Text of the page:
Blog by Sumana Harihareswara, Changeset founder

23 Aug 2020, 15:13 p.m.

A Sunday Morning Bike Ride

This morning I woke up before Leonard did and I bicycled in the relative cool and quiet of a Sunday morning. Thank you, past planners and builders, for bike lanes and promenades. I'd had some bike trouble in the past few months but now it was straightened out (thank you, bike repair shop) and this was my first pure-pleasure ride in months.

I passed by a gas station sporting an ad: "Proudly Fueling Whatever Happens Next." The "next" was partially blocked so it seemed to read "Proudly Fueling Whatever Happens." Which seemed comically out of touch. But I work in open source software. We bar ourselves from saying "The Software shall be used for Good, not Evil." So who am I to judge?

I sat on a bench by the water -- I live on an island, as hard as it can be to remember sometimes when I sit in my apartment like the proverbial brain in a jar -- and smelled the salt through my mask, and saw water birds. People walked and rode by.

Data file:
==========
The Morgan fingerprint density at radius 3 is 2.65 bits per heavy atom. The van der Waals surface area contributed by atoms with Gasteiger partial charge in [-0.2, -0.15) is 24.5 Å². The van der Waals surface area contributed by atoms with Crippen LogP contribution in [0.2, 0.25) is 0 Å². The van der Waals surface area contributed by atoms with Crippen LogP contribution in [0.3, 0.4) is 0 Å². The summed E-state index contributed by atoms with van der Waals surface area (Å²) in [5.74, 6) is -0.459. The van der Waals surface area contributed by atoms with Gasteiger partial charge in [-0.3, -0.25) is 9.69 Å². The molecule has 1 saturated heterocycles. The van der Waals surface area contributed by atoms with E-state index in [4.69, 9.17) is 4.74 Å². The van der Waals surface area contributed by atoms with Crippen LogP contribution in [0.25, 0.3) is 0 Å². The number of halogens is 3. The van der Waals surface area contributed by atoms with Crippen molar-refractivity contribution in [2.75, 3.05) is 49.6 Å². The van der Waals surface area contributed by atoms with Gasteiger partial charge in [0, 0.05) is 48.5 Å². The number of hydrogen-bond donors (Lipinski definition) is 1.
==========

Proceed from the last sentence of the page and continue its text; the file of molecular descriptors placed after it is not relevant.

Reading an absorbing book while surrounded by a lovely, novel natural view is one of the pleasures I treasure. I'm partway through Joanna Russ's nonfiction collection To Write Like a Woman: Essays in Feminism and Science Fiction. I took it out of my backpack, a satchel my friend Teresa Nielsen Hayden gave me while she and her partner Patrick were moving. Teresa and Patrick knew Russ and they were friends when they all lived in Seattle. I'm settling into Russ fandom as a stranger, and in every essay I find some new lens to use on this literature I've been reading my whole life.

I read for a while, and biked home. On one residential street I saw some downed power lines -- maybe from the storm earlier this month? -- and stopped to call 311, who told me to call Con Edison, and then the options confused me, and then I called again after I got home and succeeded in telling them so they could go send a truck out. It seems so dangerous to see several power lines stretching from the poles down to the street and the sidewalk, and the storm was multiple days ago, so how could I be the first to call in and report it? But I think I was. For every problem there's someone who's first to get the ball moving to get it fixed.

The other night as I was falling asleep a thought came into my mind: Some lessons you learn like scars. I think I will only know months and years from now about what lessons are stiffening, calcifying inside and on me, as I pass by and through the birds, the book, the power lines.